For the Love of Words

As my mom likes to say, after 40 years of being in the country, “I don’t know English and I forgot how to speak Polish.” My parents’ first language is Polish but they also speak English at home.  As with most immigrants, my parents eventually spliced both languages to create a third.  So I grew up translating both.  I guess it shouldn’t surprise me that I developed a love for words.

 One time I was sitting with my mother watching a TV show about a blind man who summited Mount Everest.  His tragic and triumphant story unfolded before us.  My mother and I both had tears trailing down our faces. She turned to me, dabbed her runny nose with the balled up paper towel from her finished apple and said, “Can you amazing?”

 I laughed and said, “You mean, imagine.”

 My mother had already turned her attention back to the TV. Since then, I’ve often tossed that phrase around in my mind. I got the feeling that my mother had somehow captured a deeper understanding. Of course, I thought she meant to say imagine, but perhaps in her back and forth of searching for the right word to translate, she came up with a better one.  Could I amazing? I could. I really could, because if you are thinking about a blind man summiting Everest you’ve got to do more than imagine.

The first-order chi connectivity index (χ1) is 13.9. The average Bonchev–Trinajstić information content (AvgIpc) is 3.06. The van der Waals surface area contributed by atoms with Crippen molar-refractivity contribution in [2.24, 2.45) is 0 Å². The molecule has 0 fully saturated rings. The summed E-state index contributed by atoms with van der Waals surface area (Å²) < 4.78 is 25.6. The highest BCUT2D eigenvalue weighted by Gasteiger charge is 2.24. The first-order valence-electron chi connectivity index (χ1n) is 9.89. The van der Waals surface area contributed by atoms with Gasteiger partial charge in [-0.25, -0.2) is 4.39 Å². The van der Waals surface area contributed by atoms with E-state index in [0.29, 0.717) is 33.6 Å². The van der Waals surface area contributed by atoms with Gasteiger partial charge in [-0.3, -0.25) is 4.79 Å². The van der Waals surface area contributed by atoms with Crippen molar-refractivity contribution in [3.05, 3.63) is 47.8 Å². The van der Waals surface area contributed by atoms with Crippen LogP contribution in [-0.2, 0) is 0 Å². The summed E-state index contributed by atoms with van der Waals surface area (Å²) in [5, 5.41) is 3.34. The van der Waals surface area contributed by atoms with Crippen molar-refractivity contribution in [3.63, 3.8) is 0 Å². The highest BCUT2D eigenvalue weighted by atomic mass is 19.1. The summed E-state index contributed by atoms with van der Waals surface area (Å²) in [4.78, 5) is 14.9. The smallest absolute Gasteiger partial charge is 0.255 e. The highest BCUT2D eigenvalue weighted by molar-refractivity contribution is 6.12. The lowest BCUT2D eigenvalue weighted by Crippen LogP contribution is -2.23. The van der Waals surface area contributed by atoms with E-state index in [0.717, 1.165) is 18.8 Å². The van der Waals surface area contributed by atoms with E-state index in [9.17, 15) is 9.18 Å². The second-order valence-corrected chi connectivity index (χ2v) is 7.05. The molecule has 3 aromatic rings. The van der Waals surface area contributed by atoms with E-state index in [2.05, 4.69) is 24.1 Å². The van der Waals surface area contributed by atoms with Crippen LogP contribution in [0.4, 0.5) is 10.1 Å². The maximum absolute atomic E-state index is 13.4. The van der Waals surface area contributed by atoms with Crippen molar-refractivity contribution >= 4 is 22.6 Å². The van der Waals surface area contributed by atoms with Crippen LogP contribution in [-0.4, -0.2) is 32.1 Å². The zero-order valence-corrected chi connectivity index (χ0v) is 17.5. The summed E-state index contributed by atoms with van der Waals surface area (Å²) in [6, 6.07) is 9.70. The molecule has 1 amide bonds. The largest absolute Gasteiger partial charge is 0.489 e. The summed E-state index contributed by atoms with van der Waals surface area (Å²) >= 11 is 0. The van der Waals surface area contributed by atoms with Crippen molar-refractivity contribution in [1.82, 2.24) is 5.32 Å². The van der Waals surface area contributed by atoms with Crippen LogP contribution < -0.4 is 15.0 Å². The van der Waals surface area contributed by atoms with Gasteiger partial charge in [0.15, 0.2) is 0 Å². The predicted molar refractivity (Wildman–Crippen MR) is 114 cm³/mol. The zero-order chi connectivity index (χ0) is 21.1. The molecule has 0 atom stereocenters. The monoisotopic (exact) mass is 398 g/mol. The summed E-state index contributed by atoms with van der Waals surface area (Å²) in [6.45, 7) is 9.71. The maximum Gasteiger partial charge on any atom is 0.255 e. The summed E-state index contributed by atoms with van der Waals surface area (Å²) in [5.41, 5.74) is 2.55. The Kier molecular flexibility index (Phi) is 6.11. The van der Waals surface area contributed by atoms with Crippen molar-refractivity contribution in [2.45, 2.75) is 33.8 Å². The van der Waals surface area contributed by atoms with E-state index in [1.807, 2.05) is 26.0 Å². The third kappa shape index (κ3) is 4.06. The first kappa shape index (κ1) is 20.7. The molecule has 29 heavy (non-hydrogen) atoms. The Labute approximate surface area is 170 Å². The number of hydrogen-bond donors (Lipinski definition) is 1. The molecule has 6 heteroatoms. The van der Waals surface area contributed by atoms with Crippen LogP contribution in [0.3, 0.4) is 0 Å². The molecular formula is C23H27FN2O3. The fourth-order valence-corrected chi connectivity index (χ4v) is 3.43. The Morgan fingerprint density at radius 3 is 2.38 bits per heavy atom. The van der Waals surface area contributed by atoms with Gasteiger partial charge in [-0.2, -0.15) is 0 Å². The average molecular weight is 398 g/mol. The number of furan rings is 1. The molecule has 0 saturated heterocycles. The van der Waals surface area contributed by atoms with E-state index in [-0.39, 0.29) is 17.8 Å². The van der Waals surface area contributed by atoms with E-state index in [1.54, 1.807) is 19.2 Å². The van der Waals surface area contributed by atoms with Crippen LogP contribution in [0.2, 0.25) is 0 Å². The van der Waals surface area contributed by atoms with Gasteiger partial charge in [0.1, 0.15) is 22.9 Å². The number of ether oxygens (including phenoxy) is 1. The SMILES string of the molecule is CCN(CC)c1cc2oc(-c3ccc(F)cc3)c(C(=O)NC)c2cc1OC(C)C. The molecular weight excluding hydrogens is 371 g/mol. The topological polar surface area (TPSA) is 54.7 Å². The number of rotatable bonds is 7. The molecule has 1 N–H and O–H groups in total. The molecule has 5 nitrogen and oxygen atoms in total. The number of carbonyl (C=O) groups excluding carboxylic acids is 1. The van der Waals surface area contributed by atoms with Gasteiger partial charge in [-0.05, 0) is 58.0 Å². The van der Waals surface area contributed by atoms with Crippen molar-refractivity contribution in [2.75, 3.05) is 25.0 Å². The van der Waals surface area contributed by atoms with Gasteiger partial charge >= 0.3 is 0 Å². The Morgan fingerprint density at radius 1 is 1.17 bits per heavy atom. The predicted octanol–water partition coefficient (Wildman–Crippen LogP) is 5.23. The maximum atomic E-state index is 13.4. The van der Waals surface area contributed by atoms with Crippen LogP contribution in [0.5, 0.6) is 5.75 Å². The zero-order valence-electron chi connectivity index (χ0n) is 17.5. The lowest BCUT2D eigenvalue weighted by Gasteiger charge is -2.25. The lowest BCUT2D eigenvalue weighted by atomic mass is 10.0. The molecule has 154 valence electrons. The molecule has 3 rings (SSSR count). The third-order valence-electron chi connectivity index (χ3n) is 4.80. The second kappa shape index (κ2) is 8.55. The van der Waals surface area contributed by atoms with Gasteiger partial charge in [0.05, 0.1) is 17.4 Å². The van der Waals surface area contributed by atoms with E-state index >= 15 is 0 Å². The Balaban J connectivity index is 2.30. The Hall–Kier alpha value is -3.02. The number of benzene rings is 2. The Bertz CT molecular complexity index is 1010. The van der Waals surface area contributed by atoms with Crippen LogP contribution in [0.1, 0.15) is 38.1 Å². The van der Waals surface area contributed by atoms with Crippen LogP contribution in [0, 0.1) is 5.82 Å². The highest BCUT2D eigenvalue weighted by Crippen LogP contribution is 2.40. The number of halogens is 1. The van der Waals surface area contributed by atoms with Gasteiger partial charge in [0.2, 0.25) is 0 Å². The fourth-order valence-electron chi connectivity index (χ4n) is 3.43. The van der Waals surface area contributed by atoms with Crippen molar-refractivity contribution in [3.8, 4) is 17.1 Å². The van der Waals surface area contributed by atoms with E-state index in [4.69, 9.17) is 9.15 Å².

Translating words back and forth from Polish to English has always offered me a way to peek in to a richer world.  When something is lost in translation, I think it’s because the value of a word cannot be calculated to its fullest to a non-native speaker. Too many nuances of tone and meaning are lost when the translation is direct. Bouncing between two languages is like being able to see a canvas instead of a thread.

Take for example the phrase, ‘of course’ in English. It’s not a particularly exciting phrase. In Polish, oczywiście means ‘of course or obviously’. When I say the Polish word, I associate other Polish words with it. It’s like they are all holding hands. The sounds or roots of other words float in my mind and paint a more colorful and layered patchwork of meaning for me. Anyone who speaks another language will know exactly what I am talking about. (I want to hear about your favorite words that sound beautiful in your head when you translate them. Please leave me a comment if you have one.) For me, Oczywiście conjures up the words eyes (oczy) and to see (widzieć)- as if to say, “eye’s view”. For me it’s like saying I see it, therefore it must be true.  In other words, obviously.

 I like layered meanings, more poetic.